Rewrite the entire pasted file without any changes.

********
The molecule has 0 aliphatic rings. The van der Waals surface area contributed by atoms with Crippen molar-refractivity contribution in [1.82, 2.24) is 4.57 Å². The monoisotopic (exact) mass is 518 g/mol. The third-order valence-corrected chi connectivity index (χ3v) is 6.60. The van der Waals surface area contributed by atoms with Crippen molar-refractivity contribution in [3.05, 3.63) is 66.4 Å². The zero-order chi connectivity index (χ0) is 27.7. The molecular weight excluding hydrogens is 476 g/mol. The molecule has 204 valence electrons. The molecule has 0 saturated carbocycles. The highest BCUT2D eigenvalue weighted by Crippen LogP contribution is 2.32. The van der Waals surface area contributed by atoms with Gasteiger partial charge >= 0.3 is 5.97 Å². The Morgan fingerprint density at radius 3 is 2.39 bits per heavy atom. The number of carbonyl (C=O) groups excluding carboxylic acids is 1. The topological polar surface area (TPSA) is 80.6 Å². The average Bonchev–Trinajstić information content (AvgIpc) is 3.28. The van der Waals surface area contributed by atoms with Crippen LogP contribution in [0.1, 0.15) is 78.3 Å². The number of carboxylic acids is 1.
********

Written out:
The molecule has 0 aliphatic rings. The van der Waals surface area contributed by atoms with Crippen molar-refractivity contribution in [1.82, 2.24) is 4.57 Å². The monoisotopic (exact) mass is 518 g/mol. The third-order valence-corrected chi connectivity index (χ3v) is 6.60. The van der Waals surface area contributed by atoms with Crippen molar-refractivity contribution in [3.05, 3.63) is 66.4 Å². The zero-order chi connectivity index (χ0) is 27.7. The molecular weight excluding hydrogens is 476 g/mol. The molecule has 204 valence electrons. The molecule has 0 saturated carbocycles. The highest BCUT2D eigenvalue weighted by Crippen LogP contribution is 2.32. The van der Waals surface area contributed by atoms with Gasteiger partial charge >= 0.3 is 5.97 Å². The Morgan fingerprint density at radius 3 is 2.39 bits per heavy atom. The number of carbonyl (C=O) groups excluding carboxylic acids is 1. The topological polar surface area (TPSA) is 80.6 Å². The average Bonchev–Trinajstić information content (AvgIpc) is 3.28. The van der Waals surface area contributed by atoms with Crippen LogP contribution in [0.1, 0.15) is 78.3 Å². The number of carboxylic acids is 1.